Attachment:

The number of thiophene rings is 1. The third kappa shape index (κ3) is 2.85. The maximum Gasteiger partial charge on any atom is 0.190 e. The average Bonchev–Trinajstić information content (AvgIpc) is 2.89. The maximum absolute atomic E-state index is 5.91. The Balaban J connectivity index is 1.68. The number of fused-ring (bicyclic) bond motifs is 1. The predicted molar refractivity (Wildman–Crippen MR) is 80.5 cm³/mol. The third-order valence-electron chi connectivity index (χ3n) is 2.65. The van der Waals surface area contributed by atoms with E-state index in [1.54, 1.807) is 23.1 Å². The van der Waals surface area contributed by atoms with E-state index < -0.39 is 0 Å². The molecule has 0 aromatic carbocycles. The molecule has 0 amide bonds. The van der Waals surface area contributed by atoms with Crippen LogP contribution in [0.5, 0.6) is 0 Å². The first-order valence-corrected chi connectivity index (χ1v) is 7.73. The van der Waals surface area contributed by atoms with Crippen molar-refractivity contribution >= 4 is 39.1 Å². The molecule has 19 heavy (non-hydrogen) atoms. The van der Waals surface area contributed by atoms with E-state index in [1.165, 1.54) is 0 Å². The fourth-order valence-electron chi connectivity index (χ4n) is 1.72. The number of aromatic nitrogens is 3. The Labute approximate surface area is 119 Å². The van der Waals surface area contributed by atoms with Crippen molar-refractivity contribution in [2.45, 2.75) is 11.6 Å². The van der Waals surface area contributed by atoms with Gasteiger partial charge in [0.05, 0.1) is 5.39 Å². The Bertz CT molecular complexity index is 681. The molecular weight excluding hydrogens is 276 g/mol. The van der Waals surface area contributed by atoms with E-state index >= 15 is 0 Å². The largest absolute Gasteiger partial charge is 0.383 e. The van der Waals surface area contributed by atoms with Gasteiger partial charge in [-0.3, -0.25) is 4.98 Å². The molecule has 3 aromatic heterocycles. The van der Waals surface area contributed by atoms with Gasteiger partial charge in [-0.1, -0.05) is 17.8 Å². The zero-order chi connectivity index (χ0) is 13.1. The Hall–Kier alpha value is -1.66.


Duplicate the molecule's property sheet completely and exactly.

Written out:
The number of thiophene rings is 1. The third kappa shape index (κ3) is 2.85. The maximum Gasteiger partial charge on any atom is 0.190 e. The average Bonchev–Trinajstić information content (AvgIpc) is 2.89. The maximum absolute atomic E-state index is 5.91. The Balaban J connectivity index is 1.68. The number of fused-ring (bicyclic) bond motifs is 1. The predicted molar refractivity (Wildman–Crippen MR) is 80.5 cm³/mol. The third-order valence-electron chi connectivity index (χ3n) is 2.65. The van der Waals surface area contributed by atoms with E-state index in [1.54, 1.807) is 23.1 Å². The van der Waals surface area contributed by atoms with E-state index < -0.39 is 0 Å². The molecule has 0 aromatic carbocycles. The molecule has 0 amide bonds. The van der Waals surface area contributed by atoms with Crippen LogP contribution in [0.5, 0.6) is 0 Å². The first-order valence-corrected chi connectivity index (χ1v) is 7.73. The van der Waals surface area contributed by atoms with Crippen molar-refractivity contribution >= 4 is 39.1 Å². The molecule has 19 heavy (non-hydrogen) atoms. The van der Waals surface area contributed by atoms with E-state index in [1.165, 1.54) is 0 Å². The fourth-order valence-electron chi connectivity index (χ4n) is 1.72. The number of aromatic nitrogens is 3. The Labute approximate surface area is 119 Å². The van der Waals surface area contributed by atoms with Crippen molar-refractivity contribution in [2.45, 2.75) is 11.6 Å². The van der Waals surface area contributed by atoms with Gasteiger partial charge in [0.05, 0.1) is 5.39 Å². The Bertz CT molecular complexity index is 681. The molecular weight excluding hydrogens is 276 g/mol. The van der Waals surface area contributed by atoms with E-state index >= 15 is 0 Å². The largest absolute Gasteiger partial charge is 0.383 e. The van der Waals surface area contributed by atoms with Gasteiger partial charge in [-0.3, -0.25) is 4.98 Å². The molecule has 3 aromatic heterocycles. The van der Waals surface area contributed by atoms with Gasteiger partial charge in [-0.1, -0.05) is 17.8 Å². The zero-order chi connectivity index (χ0) is 13.1. The Hall–Kier alpha value is -1.66.